H.A.W.X. is our second DirectX 10.1-compatible game, and in this one, all ATI cards are tested with 10.1 enabled, while the Nvidia boards are tested using the DirectX 10 code path.
And while DirectX 10.1 might help the Radeon HD 5770 tie Nvidia’s GeForce GTX 260, the Radeon HD 4870 continues to elude the newer DirectX 11 board. We do, however, see the 5750 edge out the GeForce GTS 250 1GB.
CrossFire goes a long way, as the 5770s and 4770s turn in the two best sets of benchmark results.
Once again, we see that 512MB frame buffer simply isn’t ample if you plan to run any of your favorite games at 2560x1600 with anti-aliasing turned on. Though, to be fair, making that setting available requires more horsepower than a Radeon HD 4770 would have been able to muster anyway. A Radeon HD 4890 or 5850 would be the bare minimum in a flight sim like this one.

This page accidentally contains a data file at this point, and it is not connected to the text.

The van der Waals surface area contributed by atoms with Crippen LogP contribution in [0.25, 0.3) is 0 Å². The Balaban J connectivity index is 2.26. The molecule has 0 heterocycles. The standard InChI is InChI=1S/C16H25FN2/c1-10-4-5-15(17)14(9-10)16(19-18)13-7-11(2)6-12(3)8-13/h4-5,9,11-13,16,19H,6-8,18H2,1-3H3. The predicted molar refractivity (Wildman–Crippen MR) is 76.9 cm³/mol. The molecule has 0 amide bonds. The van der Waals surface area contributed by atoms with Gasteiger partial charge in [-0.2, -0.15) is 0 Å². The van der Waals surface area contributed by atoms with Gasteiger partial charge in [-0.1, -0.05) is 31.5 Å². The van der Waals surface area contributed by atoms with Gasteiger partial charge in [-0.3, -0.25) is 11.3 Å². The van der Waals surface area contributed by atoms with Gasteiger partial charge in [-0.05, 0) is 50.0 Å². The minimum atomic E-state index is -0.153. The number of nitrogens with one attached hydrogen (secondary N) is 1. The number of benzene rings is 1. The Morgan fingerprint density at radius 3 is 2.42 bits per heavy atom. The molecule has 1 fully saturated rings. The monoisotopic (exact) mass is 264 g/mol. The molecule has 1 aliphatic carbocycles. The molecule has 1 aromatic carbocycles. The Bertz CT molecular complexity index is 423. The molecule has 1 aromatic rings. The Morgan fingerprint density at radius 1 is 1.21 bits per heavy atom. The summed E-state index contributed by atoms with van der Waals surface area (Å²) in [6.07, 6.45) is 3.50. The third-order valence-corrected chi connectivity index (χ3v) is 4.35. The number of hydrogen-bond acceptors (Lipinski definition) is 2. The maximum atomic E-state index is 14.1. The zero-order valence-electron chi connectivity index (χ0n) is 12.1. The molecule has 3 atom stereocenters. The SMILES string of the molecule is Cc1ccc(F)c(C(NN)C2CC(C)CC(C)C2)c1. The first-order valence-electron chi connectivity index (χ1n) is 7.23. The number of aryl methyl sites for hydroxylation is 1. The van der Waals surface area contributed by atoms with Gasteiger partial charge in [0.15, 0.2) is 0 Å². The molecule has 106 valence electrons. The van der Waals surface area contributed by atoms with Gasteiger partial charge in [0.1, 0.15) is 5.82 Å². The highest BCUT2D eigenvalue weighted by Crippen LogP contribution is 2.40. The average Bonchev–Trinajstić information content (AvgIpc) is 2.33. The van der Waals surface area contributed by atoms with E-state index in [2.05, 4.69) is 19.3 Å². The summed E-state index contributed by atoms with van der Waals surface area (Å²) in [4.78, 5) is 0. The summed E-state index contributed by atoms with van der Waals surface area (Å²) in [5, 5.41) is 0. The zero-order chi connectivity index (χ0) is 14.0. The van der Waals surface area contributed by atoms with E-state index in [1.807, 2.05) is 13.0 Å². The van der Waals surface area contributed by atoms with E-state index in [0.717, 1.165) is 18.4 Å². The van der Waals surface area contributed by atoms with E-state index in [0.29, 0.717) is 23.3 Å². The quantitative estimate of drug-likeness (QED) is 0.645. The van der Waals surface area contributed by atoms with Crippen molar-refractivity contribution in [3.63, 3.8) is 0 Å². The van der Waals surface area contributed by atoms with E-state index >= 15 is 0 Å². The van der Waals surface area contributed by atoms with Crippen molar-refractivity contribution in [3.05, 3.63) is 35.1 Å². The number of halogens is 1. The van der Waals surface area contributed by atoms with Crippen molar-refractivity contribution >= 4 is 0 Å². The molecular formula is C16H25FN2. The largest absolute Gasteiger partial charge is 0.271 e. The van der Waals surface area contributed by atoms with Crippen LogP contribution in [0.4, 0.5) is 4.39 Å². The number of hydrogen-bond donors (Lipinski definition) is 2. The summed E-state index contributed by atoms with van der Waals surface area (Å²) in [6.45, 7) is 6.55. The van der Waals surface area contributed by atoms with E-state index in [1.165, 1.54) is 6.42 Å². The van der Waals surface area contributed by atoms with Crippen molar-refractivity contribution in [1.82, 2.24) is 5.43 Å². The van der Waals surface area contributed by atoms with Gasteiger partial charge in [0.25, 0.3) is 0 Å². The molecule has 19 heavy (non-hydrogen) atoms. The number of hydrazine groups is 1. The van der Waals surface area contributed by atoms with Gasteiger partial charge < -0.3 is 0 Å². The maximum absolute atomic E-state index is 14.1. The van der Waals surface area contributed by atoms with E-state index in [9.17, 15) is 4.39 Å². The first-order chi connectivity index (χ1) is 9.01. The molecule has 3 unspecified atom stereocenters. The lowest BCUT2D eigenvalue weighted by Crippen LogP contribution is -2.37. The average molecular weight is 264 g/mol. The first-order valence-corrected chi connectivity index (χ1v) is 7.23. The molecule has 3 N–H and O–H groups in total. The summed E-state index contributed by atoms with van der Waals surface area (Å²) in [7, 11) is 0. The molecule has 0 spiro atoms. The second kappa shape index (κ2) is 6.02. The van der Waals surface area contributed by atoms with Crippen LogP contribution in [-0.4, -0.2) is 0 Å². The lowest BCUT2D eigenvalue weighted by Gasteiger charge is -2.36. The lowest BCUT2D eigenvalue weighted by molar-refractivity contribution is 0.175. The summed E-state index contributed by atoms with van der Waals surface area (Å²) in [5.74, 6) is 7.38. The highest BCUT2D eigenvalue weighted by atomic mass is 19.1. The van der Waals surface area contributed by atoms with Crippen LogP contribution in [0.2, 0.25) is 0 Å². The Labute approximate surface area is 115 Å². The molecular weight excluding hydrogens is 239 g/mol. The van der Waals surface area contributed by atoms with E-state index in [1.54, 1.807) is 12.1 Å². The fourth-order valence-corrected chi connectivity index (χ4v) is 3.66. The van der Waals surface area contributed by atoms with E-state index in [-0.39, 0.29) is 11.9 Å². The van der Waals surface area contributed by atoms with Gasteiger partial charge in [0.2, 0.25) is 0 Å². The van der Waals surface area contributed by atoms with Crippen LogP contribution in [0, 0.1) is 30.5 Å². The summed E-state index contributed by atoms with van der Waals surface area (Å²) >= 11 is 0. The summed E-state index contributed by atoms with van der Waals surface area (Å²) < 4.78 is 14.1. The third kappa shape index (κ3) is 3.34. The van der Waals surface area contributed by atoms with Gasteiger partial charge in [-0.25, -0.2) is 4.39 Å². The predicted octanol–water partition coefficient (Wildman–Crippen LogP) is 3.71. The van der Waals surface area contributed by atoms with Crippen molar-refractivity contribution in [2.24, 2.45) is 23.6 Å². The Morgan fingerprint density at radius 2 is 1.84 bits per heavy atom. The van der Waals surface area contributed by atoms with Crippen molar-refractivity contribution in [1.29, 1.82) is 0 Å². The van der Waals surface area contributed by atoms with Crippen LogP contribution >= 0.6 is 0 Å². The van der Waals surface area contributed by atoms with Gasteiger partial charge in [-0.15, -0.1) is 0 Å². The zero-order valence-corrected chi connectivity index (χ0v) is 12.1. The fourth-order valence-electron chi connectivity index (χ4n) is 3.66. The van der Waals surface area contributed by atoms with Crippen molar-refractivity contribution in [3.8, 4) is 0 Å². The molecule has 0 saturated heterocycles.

ATI’s previous-generation cards continue to show well, even as the Radeon HD 5770 outperforms Nvidia’s GeForce GTX 260.
- ATI’s Radeon HD 5770 And 5750
- TrueHD/DTS-HD Bitstreaming: It Works!
- Test Setup
- Benchmark Results: 3DMark Vantage
- Benchmark Results: S.T.A.L.K.E.R.: Clear Sky
- Benchmark Results: Crysis
- Benchmark Results: Far Cry 2
- Benchmark Results: Left 4 Dead
- Benchmark Results: World In Conflict
- Benchmark Results: H.A.W.X.
- Benchmark Results: Resident Evil 5
- Benchmark Results: Grand Theft Auto IV
- Benchmark Results: Batman: Arkham Asylum
- Power And Noise
- The CPU Scaling Story: From 2.66 GHz To 3.8 GHz